Northampton lands big grant to fight opioid-related deaths

  • Derek Hill, right, who lives at Honest Beginnings in Belchertown, hangs a message for a friend who died of a heroin overdose during “Hope, Remembrance and Recovery: Healing from the Opioid Crisis,” held in Northampton last June. The city of Northampton landed a $1.7 million grant this week to help it fight opioid-related deaths in every Hampshire County community. GAZETTE FILE PHOTO

  • A $1.7 million federal grant the city of Northampton landed this week will enable Hampshire HOPE to bulk purchase the lifesaving overdose reversal drug Narcan for every police and fire department in Hampshire County. GAZETTE FILE PHOTO

Published: 9/22/2017 12:37:35 AM

NORTHAMPTON — The city has landed a $1.7 million grant from the federal government to prevent opioid-related deaths in every Hampshire County community, a significant award that officials hope will help curb what the mayor calls the “single most important public health issue” facing the region, state and nation.

The four-year grant, coordinated through a regional opioid prevention coalition called Hampshire HOPE, calls for the creation of specialized overdose response teams countywide and the purchase of large quantities of the lifesaving overdose reversal drug Naloxone, or Narcan.

Northampton was the only city in the country to land such a grant, officials said Thursday.

“This was a nationwide grant that was super-duper competitive,” Mayor David J. Narkewicz said, adding that entire states “were applying to receive these grants.”

The grant money will be used to cover the cost of several interrelated initiatives, and will significantly “scale up” the work of Hampshire HOPE to serve all of Hampshire County.

The goal, said Hampshire HOPE coordinator J. Cherry Sullivan, is to help stop people from falling through the cracks, referring to the number of people affected by opioids.

“When people fall through the cracks, they die,” Sullivan said.

The Centers for Disease Control and Prevention estimates that an average of 91 Americans die daily from an opioid overdose. In Northampton, the city saw an average of one overdose a week last year, according to police.

Created about two years ago, Hampshire HOPE operates out of the Northampton Health Department and currently serves seven communities. The federal grant will enable the organization to expand its reach into every community in the county, Health Director Merridith O’Leary said. To accomplish that, Hampshire HOPE will hire of an almost full-time coordinator to assist with the work.

“We often feel that the rural communities were kind of left out,” O’Leary said.

The grant provides funding to allow bulk purchasing of Narcan, as well as replacing doses as they are used. Initially, 3,225 doses will be purchased at a cost of nearly $100,000, and will be distributed to Hampshire County police and fire departments and other community groups. Currently, 40 percent of Hampshire County police departments don’t carry Narcan, in part because of the cost of the drug.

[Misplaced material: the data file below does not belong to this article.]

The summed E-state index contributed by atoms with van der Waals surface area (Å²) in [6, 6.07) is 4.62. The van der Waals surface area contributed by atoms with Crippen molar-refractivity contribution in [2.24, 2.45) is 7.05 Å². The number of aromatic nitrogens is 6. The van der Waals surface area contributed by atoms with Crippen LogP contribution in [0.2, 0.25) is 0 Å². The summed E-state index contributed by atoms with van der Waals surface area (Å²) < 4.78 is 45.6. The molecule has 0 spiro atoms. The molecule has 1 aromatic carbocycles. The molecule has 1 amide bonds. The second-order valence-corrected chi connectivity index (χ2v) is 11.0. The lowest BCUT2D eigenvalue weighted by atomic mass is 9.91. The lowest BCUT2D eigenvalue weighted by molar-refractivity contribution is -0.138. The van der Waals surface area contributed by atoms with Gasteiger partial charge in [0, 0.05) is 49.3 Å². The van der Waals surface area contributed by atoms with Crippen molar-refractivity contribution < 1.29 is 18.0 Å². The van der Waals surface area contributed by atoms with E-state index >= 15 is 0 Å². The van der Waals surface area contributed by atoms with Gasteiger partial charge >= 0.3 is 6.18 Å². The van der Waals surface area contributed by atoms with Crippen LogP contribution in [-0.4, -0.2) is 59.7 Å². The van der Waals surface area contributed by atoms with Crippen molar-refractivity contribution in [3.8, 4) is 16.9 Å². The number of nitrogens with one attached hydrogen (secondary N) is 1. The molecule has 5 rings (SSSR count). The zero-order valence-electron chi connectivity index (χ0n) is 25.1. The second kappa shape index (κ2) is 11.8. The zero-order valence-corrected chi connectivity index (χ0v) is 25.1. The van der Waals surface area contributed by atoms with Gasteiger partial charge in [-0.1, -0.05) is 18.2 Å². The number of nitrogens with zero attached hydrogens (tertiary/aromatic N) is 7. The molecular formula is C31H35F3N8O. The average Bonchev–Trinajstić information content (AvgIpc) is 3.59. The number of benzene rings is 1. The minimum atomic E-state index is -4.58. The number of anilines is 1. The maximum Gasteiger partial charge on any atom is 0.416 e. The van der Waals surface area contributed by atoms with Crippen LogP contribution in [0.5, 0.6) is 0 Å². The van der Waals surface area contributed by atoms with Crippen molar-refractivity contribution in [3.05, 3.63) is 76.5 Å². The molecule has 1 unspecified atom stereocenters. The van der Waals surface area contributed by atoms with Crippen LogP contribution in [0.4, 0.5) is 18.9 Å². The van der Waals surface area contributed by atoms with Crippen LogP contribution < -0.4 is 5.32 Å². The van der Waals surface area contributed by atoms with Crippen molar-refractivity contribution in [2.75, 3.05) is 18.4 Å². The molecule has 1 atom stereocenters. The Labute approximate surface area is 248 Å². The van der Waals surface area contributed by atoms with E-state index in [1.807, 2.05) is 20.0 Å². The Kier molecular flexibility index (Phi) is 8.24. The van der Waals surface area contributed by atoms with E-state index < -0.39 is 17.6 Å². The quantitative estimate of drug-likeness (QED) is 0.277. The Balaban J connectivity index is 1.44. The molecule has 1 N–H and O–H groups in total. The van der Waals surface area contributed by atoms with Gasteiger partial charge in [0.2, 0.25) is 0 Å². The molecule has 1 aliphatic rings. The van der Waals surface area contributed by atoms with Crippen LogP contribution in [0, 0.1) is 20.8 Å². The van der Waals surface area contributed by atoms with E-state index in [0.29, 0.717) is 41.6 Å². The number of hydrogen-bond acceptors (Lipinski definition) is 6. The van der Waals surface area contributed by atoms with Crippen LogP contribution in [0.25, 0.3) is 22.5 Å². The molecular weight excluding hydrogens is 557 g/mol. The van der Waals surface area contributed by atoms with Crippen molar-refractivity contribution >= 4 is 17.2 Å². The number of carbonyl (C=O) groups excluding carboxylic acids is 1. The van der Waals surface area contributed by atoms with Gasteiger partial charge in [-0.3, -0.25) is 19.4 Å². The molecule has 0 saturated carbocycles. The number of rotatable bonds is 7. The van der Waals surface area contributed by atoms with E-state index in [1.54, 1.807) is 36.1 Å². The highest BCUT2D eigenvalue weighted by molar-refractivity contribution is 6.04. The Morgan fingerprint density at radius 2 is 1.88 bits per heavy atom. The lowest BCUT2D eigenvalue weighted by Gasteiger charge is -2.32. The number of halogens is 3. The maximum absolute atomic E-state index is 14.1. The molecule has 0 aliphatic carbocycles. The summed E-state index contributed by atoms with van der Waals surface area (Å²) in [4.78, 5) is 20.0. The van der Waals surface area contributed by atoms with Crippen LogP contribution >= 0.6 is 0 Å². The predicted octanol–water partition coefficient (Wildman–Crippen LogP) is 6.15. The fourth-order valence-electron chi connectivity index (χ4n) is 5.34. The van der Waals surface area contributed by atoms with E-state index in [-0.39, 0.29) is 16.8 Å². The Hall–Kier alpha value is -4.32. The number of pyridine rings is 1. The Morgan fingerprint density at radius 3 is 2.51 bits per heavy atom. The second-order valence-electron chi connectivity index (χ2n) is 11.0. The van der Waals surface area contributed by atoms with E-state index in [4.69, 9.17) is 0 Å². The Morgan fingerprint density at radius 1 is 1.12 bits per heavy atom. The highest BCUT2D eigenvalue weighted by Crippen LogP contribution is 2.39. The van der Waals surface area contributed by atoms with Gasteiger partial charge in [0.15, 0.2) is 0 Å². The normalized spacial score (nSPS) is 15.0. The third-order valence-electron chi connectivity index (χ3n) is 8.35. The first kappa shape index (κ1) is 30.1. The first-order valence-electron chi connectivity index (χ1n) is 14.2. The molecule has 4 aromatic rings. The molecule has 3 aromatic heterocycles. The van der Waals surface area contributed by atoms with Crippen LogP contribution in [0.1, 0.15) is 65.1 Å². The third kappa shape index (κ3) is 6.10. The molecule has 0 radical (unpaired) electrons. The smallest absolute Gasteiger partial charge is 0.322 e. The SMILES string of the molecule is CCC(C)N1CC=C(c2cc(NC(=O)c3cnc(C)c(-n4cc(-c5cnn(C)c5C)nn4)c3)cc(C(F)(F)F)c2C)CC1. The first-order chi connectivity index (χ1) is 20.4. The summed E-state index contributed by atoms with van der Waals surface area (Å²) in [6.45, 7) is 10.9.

“This is a lifesaving measure on its own,” said O’Leary, referring to Naloxone.

The grant, awarded by the U.S. Department of Health and Human Services Substance Abuse and Mental Health Services Administration, will also support the creation of special overdose response teams. These teams will work to remove gaps in services by bringing together a network of first responders and other providers in the areas of intervention, treatment and recovery.

Joining Hampshire HOPE in this effort will be staff from Cooley Dickinson and Mary Lane Baystate hospitals, Tapestry Health, Clinical & Support Options, police, addiction treatment centers and other social service agencies.

The response teams will meet regularly to plan strategy and coordinate care, which will involve training police and other emergency responders and professionals who come into contact with people addicted to opioids.

The response teams will be modeled on a pilot program launched last year by the Northampton Police Department, the Drug Addiction Response Team, known as DART, and another program in Lake County, Illinois, where police provide support and fast track to treatment.

With the grant, the DART program will be expanded and additional regional response teams will be created.

“It’s the next step in a more coordinated system of outreach to those who have experienced an overdose, as well as their loved ones,” Sullivan said in a statement. “We see this as a chance to think outside the box of a traditional treatment model.”

The Northwestern district attorney’s office will assist in the effort by providing municipalities with policies and protocols and providing police with Naloxone. The DA’s drug diversion and treatment program will also continue to attempt to keep low-level drug offenders out of the criminal justice system and move them into treatment and recovery.

Gazette reporter Emily Cutts contributed to this story.

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